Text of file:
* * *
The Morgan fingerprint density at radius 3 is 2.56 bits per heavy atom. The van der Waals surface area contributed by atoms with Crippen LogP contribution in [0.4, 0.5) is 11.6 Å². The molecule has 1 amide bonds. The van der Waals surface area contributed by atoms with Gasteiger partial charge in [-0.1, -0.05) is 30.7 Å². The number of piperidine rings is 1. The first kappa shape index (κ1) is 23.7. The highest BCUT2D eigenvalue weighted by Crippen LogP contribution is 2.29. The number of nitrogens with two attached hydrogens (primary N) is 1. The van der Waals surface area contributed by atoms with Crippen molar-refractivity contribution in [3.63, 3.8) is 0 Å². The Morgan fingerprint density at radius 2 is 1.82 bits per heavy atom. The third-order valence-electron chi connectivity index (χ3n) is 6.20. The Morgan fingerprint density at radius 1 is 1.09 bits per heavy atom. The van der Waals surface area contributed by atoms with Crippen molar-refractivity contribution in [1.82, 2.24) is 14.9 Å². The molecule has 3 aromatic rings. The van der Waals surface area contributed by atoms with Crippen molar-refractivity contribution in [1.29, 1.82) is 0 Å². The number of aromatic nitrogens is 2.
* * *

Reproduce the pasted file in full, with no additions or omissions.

The Morgan fingerprint density at radius 3 is 2.56 bits per heavy atom. The van der Waals surface area contributed by atoms with Crippen LogP contribution in [0.4, 0.5) is 11.6 Å². The molecule has 1 amide bonds. The van der Waals surface area contributed by atoms with Gasteiger partial charge in [-0.1, -0.05) is 30.7 Å². The number of piperidine rings is 1. The first kappa shape index (κ1) is 23.7. The highest BCUT2D eigenvalue weighted by Crippen LogP contribution is 2.29. The number of nitrogens with two attached hydrogens (primary N) is 1. The van der Waals surface area contributed by atoms with Crippen molar-refractivity contribution in [3.63, 3.8) is 0 Å². The Morgan fingerprint density at radius 2 is 1.82 bits per heavy atom. The third-order valence-electron chi connectivity index (χ3n) is 6.20. The Morgan fingerprint density at radius 1 is 1.09 bits per heavy atom. The van der Waals surface area contributed by atoms with Crippen molar-refractivity contribution in [1.82, 2.24) is 14.9 Å². The molecule has 3 aromatic rings. The van der Waals surface area contributed by atoms with Crippen molar-refractivity contribution in [1.29, 1.82) is 0 Å². The number of aromatic nitrogens is 2.